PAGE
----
A significant difference between OHI-S scores of mild, moderate, severe, and profound MR subgroups was observed. Mild had the least (mean OHI-S, 1.01) and profound (mean OHIS, 3.71) had the highest OHI-S scores similar to other studies.,, Thus, standard of oral hygiene deteriorated with the severity of intellectual disability, which seems to confirm a correlation between the level of oral hygiene and severity of the disability. It was suggested this could be due to their insufficiency to brush their teeth themselves or dependence of subjects for oral hygiene maintenance on parents or caregivers.
In the present study, male subjects had poorer oral hygiene than their female counterparts. Denloye  observed a similar trend among MR children of Nigeria, where higher OHI-S scores were recorded among males than females. It has been suggested that girls tend to practice better oral hygiene than boys because of their greater social awareness, and thus their oral hygiene is superior to that of boys. Similarly, Jain et al. reported bad oral hygiene of male as compared to their female counterpart.
Institutional status was found to be one of the major determinants in oral hygiene conditions of the study group as the noninstitutionalized children had a higher OHI-S score than the institutionalized group. Similarly, Denloye  found high OHI-S score at the different age group of noninstitutionalized as compared to institutionalized while Tesini  reported contradictory findings. According to Denloye  better oral hygiene in the institutionalized group may be the reflection of better supervision of children by the nurses in charge of their welfare. The few previous studies also reported the same findings.,, Vigild  reported this may be due to the existence of noninstitutionalized children on soft high carbohydrate foods which contribute to the formation of abundant plaque which subsequently become calcified if not adequately removed. The oral hygiene status of these children then depends on how adequately the oral hygiene measures of noninstitutionalized children is carried out.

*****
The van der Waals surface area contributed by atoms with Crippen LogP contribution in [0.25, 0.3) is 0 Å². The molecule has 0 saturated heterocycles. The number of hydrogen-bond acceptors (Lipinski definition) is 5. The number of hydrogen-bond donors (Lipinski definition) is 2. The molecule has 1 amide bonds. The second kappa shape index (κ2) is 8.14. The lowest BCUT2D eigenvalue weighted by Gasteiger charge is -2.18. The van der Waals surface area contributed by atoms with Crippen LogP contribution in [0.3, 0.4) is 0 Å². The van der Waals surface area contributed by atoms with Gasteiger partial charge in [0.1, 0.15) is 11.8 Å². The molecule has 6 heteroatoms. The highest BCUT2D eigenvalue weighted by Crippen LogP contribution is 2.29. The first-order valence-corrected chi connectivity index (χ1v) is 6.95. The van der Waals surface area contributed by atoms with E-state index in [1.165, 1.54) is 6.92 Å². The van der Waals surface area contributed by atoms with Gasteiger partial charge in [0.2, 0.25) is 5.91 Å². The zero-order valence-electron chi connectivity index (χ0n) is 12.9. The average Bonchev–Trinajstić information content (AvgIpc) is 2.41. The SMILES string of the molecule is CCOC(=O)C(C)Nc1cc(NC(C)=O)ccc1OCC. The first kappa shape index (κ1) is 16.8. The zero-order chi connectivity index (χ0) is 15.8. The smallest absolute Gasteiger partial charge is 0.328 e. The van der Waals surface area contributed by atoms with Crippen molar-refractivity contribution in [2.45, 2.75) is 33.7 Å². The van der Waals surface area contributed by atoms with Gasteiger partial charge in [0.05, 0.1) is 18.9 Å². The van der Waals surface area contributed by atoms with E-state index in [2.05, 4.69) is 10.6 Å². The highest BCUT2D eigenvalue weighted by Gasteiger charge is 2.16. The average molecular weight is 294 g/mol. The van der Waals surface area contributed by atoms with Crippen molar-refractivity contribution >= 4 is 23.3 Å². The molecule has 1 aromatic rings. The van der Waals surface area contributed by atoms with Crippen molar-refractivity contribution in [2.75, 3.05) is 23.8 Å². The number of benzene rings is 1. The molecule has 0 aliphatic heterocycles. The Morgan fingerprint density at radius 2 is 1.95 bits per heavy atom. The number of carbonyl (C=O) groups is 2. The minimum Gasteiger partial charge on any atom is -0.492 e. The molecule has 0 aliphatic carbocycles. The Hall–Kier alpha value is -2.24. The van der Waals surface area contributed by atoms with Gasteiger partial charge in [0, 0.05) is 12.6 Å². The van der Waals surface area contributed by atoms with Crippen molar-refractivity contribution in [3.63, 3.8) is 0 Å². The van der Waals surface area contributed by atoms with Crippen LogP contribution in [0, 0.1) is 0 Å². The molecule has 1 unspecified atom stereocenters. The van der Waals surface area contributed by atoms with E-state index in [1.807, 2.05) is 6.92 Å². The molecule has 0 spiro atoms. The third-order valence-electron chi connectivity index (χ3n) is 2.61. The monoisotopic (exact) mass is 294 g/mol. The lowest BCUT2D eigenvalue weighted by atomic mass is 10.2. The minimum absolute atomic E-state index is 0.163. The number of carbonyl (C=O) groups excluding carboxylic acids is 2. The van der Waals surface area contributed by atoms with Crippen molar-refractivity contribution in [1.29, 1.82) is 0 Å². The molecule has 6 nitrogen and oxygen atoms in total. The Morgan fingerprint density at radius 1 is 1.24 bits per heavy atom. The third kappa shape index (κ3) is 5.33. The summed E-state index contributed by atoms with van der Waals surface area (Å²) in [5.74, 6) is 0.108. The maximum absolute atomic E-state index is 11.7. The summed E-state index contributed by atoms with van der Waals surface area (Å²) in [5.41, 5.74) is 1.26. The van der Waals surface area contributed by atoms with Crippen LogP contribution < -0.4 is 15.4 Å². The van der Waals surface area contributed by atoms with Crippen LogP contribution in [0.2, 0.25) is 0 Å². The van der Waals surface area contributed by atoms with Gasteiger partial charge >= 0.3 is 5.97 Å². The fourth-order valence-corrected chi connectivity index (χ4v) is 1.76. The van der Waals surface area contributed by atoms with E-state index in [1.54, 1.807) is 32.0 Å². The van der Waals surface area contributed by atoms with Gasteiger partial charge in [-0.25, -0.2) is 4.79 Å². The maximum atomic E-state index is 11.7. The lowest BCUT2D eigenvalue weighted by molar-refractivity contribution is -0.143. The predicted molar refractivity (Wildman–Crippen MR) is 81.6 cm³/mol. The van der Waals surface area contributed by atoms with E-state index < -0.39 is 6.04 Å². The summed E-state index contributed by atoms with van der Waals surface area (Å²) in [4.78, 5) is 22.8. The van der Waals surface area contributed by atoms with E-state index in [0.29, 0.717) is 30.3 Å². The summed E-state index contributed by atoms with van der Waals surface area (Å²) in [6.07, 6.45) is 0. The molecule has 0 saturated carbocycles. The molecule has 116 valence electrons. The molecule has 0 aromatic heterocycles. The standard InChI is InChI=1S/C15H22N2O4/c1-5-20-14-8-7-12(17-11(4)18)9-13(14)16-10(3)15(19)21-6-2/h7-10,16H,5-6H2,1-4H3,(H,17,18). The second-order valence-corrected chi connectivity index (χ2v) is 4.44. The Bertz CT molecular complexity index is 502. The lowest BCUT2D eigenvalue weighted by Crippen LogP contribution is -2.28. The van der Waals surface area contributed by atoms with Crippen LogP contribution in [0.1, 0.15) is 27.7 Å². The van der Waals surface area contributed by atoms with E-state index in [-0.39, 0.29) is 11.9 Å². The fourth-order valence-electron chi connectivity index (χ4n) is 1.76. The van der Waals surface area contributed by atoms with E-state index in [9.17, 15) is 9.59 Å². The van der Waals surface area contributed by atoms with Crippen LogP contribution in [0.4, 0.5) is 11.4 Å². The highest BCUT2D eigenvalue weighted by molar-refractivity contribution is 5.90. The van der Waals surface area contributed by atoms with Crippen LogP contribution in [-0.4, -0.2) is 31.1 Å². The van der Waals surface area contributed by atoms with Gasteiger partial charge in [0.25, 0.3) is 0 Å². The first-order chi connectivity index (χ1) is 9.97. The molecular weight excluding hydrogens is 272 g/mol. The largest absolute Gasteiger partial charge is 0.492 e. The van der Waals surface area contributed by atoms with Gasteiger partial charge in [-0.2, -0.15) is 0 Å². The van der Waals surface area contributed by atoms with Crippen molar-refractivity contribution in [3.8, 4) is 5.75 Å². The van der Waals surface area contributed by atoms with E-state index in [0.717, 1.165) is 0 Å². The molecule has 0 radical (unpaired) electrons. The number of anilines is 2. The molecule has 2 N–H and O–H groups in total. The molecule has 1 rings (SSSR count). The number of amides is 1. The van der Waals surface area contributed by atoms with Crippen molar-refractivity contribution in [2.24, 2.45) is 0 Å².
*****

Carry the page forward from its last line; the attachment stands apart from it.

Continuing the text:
The lower socioeconomic status was not significantly associated with oral hygiene condition of the subjects. Similarly, Tesini. found that socioeconomic status is not a significant factor in the oral hygiene status of mental individuals. In spite of their socioeconomic status, they are living in the same institution sharing same environmental conditions. However, studies have shown an inverse relationship between socioeconomic status and oral hygiene.
In the present study, 74.5% of subjects used the brush as the mode of cleaning and 64.7% were supervised while cleaning their teeth. Whereas the previous study showed 64.5% uses a toothbrush and 43.9% were supervised while cleaning. The comparison of tooth cleaning modes in the present study suggests that the promotion of cleaning the dentition with a toothbrush will go a long way toward improving oral hygiene. The removal of dental plaque by tooth brushing the teeth significantly reduced the level of gingival inflammation which confirmed the fact that children with a mental handicap can be instructed in simple oral hygiene procedures and that they can carry out tooth brushing procedures themselves when they are given encouragement and motivation. Supervision by the caretakers while brushing was also significantly associated with improved oral hygiene.